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Survey says: NC teens feeling better after nearly a decade of mental health decline

News & Record - 6/6/2024

High school and middle school students across North Carolina reported better mental health and more physical activity in 2023 than students in those grades did in 2021. The uptick comes after nearly a decade of declines, according to the N.C. Department of Public Instruction, which shared the latest results from North Carolina'sYouth Risk Behavior Survey with the state Board of Education on Wednesday.

“It is so encouraging to see that students are not only recovering from the effects of the pandemic, but in many cases doing better than they were in 2019 and before,” Deputy State Superintendent Michael Maher said in a news release.

The state conducts the survey every other year. It asks a representative sample of middle and high school students across North Carolina about whether they are engaging in certain risky behaviors, such as drug use. It also asks them to gauge their mental and physical health.

In recent years, declining mental health among middle and high school students has been one of the most notable trends in the results.

However, in 2023, those students were feeling a little more hopeful.

The percent of middle school students reporting feeling sad or hopeless declined from 35% in 2021 to 32% in 2023. And the percent of high school students feeling sad or hopeless dropped from 43% to 39%.

Likewise, the percentage of high school students who seriously considered suicide also decreased, from 22% to 18%. That's even a bit better than 2019, prior to the pandemic, when the rate was 19%.

About 30% of high school students in 2023 said they felt alone in life. That's a smaller proportion than in 2021 or 2019, but it's still a problem, said Ellen Essick, a section chief for healthy schools and specialized instructional support for the Department of Public Instruction.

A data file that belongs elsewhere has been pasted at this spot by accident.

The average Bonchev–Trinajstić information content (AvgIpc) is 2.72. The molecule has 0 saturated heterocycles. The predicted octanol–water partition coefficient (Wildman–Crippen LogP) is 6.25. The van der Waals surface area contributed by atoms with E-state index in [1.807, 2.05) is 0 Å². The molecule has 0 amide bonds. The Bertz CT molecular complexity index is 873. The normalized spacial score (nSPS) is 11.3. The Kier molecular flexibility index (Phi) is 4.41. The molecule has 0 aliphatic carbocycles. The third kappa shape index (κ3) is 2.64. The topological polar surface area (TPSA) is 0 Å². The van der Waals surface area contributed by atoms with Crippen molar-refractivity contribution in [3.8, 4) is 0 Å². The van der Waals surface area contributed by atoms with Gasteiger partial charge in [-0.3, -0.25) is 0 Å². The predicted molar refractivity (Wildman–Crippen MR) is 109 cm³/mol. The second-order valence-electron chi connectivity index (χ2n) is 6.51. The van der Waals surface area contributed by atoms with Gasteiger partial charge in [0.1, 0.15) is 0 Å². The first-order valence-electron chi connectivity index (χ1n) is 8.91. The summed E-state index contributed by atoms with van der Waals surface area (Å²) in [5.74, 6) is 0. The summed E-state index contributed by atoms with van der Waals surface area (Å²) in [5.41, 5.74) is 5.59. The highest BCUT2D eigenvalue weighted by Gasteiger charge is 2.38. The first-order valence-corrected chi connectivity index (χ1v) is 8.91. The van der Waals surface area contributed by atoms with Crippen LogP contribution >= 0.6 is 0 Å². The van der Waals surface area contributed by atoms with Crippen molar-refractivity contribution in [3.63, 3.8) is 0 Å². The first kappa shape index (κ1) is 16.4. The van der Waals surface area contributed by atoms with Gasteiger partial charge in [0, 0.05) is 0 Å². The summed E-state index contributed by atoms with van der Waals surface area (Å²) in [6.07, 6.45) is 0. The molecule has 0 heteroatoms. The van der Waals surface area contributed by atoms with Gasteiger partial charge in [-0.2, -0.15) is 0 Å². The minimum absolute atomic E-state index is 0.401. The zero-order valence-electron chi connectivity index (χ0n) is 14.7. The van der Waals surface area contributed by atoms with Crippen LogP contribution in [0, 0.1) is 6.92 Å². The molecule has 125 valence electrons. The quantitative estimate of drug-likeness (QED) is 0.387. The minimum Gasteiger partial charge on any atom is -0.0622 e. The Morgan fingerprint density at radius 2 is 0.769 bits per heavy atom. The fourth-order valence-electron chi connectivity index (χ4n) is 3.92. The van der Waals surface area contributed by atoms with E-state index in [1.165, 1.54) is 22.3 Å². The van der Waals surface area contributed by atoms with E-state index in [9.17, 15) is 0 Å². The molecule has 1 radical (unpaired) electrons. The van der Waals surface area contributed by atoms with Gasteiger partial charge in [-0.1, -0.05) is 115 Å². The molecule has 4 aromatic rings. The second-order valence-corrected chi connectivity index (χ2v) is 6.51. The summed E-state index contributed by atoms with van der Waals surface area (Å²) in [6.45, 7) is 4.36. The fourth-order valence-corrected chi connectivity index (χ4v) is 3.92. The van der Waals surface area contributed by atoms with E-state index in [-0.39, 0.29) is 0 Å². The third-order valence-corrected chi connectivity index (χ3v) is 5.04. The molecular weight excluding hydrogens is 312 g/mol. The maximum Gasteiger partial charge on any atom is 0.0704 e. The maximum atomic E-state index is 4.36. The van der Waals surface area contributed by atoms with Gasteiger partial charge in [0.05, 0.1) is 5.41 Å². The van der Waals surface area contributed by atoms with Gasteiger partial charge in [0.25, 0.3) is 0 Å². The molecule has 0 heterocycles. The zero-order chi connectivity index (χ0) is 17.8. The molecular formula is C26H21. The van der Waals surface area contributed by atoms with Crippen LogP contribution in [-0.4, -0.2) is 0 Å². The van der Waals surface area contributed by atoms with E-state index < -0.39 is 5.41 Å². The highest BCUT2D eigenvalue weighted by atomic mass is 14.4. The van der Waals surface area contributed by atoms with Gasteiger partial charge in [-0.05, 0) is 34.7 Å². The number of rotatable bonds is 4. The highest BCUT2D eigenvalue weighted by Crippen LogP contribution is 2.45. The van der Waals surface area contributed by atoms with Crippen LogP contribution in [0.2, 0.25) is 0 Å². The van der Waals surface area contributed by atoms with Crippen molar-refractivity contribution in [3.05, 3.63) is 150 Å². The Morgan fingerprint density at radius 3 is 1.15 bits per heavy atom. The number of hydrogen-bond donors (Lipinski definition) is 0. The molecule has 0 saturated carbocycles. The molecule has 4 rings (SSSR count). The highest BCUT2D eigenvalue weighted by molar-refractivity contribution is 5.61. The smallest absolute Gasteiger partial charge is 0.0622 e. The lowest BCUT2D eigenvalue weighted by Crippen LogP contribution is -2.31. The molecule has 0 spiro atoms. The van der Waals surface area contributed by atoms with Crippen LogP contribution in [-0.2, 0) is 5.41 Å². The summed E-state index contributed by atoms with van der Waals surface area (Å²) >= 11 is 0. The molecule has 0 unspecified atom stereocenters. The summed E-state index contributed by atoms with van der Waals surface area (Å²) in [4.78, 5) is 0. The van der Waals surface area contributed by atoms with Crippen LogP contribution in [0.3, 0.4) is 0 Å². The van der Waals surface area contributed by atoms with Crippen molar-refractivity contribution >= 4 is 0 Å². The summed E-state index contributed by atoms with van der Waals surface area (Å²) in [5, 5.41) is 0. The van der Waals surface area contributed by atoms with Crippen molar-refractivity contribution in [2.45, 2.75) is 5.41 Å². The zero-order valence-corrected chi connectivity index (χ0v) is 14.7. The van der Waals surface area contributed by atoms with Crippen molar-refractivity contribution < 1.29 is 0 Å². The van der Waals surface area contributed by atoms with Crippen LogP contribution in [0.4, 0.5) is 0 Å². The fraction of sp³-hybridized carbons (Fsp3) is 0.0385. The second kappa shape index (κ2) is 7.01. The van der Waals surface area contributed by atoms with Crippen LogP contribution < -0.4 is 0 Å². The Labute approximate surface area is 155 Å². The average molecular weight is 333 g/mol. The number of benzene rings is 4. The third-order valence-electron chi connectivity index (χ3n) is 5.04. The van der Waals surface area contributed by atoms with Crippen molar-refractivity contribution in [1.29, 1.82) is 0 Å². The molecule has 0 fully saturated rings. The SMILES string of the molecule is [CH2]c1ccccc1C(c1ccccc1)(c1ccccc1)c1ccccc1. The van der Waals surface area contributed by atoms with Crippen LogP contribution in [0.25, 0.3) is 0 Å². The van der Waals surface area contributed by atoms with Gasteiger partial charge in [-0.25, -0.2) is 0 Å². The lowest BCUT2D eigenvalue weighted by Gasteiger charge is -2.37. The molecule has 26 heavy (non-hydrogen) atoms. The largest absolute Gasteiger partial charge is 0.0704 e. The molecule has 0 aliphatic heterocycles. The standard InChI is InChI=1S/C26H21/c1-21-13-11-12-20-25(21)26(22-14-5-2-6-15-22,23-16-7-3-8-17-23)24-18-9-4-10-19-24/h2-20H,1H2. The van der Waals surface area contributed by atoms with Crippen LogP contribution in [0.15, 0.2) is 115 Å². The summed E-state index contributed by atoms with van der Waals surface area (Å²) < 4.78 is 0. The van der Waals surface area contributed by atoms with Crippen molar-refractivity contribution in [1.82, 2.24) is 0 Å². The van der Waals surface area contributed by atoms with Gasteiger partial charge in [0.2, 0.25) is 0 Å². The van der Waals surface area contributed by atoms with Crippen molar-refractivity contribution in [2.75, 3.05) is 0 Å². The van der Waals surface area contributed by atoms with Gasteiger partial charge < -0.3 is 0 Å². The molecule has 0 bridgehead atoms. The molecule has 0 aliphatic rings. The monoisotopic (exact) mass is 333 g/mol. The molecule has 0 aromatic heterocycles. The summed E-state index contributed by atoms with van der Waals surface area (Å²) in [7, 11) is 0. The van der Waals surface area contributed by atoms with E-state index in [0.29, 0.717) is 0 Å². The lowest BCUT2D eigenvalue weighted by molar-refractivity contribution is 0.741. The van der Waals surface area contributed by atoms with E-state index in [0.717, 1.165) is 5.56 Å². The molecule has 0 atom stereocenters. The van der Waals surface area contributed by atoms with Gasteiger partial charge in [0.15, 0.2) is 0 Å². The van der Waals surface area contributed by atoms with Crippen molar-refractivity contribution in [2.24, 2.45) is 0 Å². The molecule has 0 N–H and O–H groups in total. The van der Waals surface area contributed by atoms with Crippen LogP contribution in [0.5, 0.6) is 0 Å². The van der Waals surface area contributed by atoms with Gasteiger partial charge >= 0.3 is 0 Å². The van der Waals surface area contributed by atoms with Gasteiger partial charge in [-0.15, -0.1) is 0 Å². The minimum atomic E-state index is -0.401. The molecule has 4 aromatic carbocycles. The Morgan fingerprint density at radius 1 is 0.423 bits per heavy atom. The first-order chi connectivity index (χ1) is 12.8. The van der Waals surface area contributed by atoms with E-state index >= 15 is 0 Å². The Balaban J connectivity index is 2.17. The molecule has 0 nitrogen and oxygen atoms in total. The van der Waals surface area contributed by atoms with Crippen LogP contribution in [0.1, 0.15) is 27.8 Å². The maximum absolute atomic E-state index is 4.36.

"I want you to be excited about the changes, but also realistic," Essick told state board members. "We've got a lot of work to do to keep our students mentally well."

In her presentation, Essick used graphs to show an often inverse relationship between physical activity and feelings of sadness and hopelessness. About 42% of high school students were physically active for an hour or more on five or more days per week in 2023. That's the highest that North Carolina high school physical activity rates have been since 2017. According to Essick, there is research suggesting that if a person is physically active, their mental state is better.

"This information is incredibly important," said Board of Education Vice Chairman Alan Duncan, stressing the need to maintain high levels of participation in the survey. "Our children deserve to have this voice and we deserve to have the chance to reflect that voice."


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